The earliest brew reference was a painted clay vessel dating from the fourth millennium BC. Interestingly enough, it shows two women drinking beer and you can bet your bottom buck it was organic. Today, as you eat your grass fed, locally-raised beef burger, or down a fabulous veggie burger with parsnip fries we can once again enjoy the experience by downing a local organic ale.

Why Organic or Natural Beer?

Health Issues

Natural Air Filters

Whether you offer them a sumptuous Victorian conservatory or a narrow window-ledge, houseplants can help you breath easier. Indoor air is polluted from the various fibers present in most consumer and commercial grade carpet, clothing and decorative fabrics and wall coverings, solvents, paints, varnishes and furniture whether at home or at work. People who suffer from "sick building syndrome" often find some relief when plants are present. But remember location is everything.

Cosmetic Toxins

The human skin wraps and protects our bodies. It constitutes a living, dynamic tissue system. It also has the remarkable ability to absorb applied products, partially or completely, into the bloodstream. Up to 60% of the products we use on our skin are absorbed and deposited into our circulatory system and it adds up. The average woman's body absorbs 30 pounds of the ingredients contained in moisturizers over sixty years.

Conscious Consumer: Green Cleaners

As awareness grows about the toxic effect many cleaners have on our health, people are turning to alternative or green cleaners. Toxic cleaning supplies in the home are a concern because children crawl on the floor and put their little fingers in their mouths, resulting in greater exposure to chemical residues. The elderly who generally stay indoors may also develop an increased sensitivity to chemicals.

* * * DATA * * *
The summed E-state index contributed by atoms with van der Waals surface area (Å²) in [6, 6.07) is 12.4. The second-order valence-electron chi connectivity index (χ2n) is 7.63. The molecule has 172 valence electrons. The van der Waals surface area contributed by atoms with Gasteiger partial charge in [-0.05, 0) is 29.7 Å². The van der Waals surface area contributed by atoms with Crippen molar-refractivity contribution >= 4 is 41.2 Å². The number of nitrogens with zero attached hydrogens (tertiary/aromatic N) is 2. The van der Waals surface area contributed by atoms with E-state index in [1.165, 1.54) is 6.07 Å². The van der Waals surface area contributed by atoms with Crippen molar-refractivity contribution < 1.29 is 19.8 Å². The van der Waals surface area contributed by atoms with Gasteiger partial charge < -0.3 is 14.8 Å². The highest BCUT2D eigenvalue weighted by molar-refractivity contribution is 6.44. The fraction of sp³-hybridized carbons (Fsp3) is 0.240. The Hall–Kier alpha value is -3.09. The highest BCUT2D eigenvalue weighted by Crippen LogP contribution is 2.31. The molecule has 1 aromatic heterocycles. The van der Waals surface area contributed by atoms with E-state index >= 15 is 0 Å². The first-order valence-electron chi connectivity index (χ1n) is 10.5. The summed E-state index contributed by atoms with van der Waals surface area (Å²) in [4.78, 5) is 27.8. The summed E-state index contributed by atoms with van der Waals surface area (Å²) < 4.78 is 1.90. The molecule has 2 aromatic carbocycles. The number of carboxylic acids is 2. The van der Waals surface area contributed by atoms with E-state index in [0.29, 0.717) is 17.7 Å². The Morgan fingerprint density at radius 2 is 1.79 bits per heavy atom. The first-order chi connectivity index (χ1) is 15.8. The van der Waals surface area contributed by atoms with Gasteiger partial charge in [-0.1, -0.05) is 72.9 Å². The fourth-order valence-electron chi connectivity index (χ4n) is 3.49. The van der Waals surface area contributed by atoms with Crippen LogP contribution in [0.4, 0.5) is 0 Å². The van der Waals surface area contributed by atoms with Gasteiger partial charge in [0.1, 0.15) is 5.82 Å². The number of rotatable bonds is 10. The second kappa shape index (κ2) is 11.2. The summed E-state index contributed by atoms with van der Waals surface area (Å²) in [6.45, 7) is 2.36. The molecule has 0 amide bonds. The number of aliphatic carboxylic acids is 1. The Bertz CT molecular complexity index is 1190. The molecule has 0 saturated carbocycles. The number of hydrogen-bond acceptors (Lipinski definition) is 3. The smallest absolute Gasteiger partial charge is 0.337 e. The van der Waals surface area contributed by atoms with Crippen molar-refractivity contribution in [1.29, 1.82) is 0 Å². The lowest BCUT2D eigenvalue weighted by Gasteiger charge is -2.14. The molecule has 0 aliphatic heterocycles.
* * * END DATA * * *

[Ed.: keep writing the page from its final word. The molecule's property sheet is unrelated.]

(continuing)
Instead of Teflon

The chemicals used to make Teflon coated pots and pans as well as other related products take an enormous toll on our individual and planetary health. At issue is the large chemical family of Perfluorochemicals (PFCs).

Most evidence points to the emissions of PFCs during manufacturing and their release from food packaging, fabric treatment, and other products are important sources of local and global contamination. Scientists found compounds generated from parent PFCs persist in the environment, contaminate the blood of human and wildlife, change body chemistry and cause health problems, including cancer.

Why Buy Fair Trade

As we drink our morning cup of coffee, the people involved in growing that coffee bean are far from our thoughts. As consumers, our purchasing has profound impact on the lives of the close to 20 million people who are involved in coffee production.

Many of the foods that we consume every day- such as coffee, tea, bananas and sugar- come from farmers in the Third World. Unfortunately, many of these products are produced and traded in such a way that very little of the price we pay in our stores reaches the people who actually did the work.